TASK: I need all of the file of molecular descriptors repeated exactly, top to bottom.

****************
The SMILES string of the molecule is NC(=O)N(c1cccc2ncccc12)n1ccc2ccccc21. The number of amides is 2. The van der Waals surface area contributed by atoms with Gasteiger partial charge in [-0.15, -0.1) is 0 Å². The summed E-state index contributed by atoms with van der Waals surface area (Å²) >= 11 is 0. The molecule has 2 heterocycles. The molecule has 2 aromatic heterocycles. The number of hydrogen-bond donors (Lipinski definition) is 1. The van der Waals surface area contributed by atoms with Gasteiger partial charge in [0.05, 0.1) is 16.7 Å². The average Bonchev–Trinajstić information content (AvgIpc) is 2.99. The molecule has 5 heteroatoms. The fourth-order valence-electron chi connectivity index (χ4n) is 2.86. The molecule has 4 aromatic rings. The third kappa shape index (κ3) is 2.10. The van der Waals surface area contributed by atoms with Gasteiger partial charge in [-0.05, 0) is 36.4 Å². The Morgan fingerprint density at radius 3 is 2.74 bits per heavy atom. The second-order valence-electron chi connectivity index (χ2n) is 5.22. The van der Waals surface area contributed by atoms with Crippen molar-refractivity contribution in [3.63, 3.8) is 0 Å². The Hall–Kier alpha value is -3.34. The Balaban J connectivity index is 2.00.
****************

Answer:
The SMILES string of the molecule is NC(=O)N(c1cccc2ncccc12)n1ccc2ccccc21. The number of amides is 2. The van der Waals surface area contributed by atoms with Gasteiger partial charge in [-0.15, -0.1) is 0 Å². The summed E-state index contributed by atoms with van der Waals surface area (Å²) >= 11 is 0. The molecule has 2 heterocycles. The molecule has 2 aromatic heterocycles. The number of hydrogen-bond donors (Lipinski definition) is 1. The van der Waals surface area contributed by atoms with Gasteiger partial charge in [0.05, 0.1) is 16.7 Å². The average Bonchev–Trinajstić information content (AvgIpc) is 2.99. The molecule has 5 heteroatoms. The fourth-order valence-electron chi connectivity index (χ4n) is 2.86. The molecule has 4 aromatic rings. The third kappa shape index (κ3) is 2.10. The van der Waals surface area contributed by atoms with Gasteiger partial charge in [-0.05, 0) is 36.4 Å². The Morgan fingerprint density at radius 3 is 2.74 bits per heavy atom. The second-order valence-electron chi connectivity index (χ2n) is 5.22. The van der Waals surface area contributed by atoms with Crippen molar-refractivity contribution in [3.63, 3.8) is 0 Å². The Hall–Kier alpha value is -3.34. The Balaban J connectivity index is 2.00.